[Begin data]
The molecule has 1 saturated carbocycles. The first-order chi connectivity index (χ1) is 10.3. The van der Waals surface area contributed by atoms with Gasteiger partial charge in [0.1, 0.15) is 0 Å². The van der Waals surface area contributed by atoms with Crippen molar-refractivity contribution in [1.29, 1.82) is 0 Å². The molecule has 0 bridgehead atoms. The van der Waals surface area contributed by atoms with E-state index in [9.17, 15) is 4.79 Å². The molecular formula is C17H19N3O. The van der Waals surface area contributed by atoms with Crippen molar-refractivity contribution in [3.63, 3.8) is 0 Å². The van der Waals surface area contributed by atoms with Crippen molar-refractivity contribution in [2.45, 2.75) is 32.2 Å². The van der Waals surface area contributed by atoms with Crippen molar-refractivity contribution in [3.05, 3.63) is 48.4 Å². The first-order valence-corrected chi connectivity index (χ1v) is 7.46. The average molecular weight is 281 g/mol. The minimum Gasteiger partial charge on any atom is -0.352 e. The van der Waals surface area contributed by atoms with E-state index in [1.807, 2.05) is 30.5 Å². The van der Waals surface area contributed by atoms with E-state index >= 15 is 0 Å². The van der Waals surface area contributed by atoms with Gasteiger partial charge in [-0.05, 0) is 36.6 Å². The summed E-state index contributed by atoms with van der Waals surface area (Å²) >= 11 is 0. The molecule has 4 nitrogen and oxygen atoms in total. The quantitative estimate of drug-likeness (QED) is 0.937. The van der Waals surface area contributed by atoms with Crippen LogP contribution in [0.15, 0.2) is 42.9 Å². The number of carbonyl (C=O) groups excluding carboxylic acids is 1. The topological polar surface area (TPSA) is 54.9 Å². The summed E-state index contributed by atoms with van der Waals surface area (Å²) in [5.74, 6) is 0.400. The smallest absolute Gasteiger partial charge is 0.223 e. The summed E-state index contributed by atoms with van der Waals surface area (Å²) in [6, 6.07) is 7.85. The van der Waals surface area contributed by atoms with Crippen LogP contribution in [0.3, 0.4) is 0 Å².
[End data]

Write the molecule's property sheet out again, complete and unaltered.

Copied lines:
The molecule has 1 saturated carbocycles. The first-order chi connectivity index (χ1) is 10.3. The van der Waals surface area contributed by atoms with Gasteiger partial charge in [0.1, 0.15) is 0 Å². The van der Waals surface area contributed by atoms with Crippen molar-refractivity contribution in [1.29, 1.82) is 0 Å². The molecule has 0 bridgehead atoms. The van der Waals surface area contributed by atoms with E-state index in [9.17, 15) is 4.79 Å². The molecular formula is C17H19N3O. The van der Waals surface area contributed by atoms with Crippen molar-refractivity contribution in [3.63, 3.8) is 0 Å². The van der Waals surface area contributed by atoms with Crippen molar-refractivity contribution in [2.45, 2.75) is 32.2 Å². The van der Waals surface area contributed by atoms with Crippen molar-refractivity contribution in [3.05, 3.63) is 48.4 Å². The first-order valence-corrected chi connectivity index (χ1v) is 7.46. The average molecular weight is 281 g/mol. The minimum Gasteiger partial charge on any atom is -0.352 e. The van der Waals surface area contributed by atoms with E-state index in [1.807, 2.05) is 30.5 Å². The van der Waals surface area contributed by atoms with E-state index >= 15 is 0 Å². The van der Waals surface area contributed by atoms with Gasteiger partial charge in [-0.05, 0) is 36.6 Å². The summed E-state index contributed by atoms with van der Waals surface area (Å²) >= 11 is 0. The molecule has 4 nitrogen and oxygen atoms in total. The quantitative estimate of drug-likeness (QED) is 0.937. The van der Waals surface area contributed by atoms with Crippen LogP contribution in [0.15, 0.2) is 42.9 Å². The number of carbonyl (C=O) groups excluding carboxylic acids is 1. The topological polar surface area (TPSA) is 54.9 Å². The summed E-state index contributed by atoms with van der Waals surface area (Å²) in [5.74, 6) is 0.400. The smallest absolute Gasteiger partial charge is 0.223 e. The summed E-state index contributed by atoms with van der Waals surface area (Å²) in [6, 6.07) is 7.85. The van der Waals surface area contributed by atoms with Crippen LogP contribution in [0.3, 0.4) is 0 Å².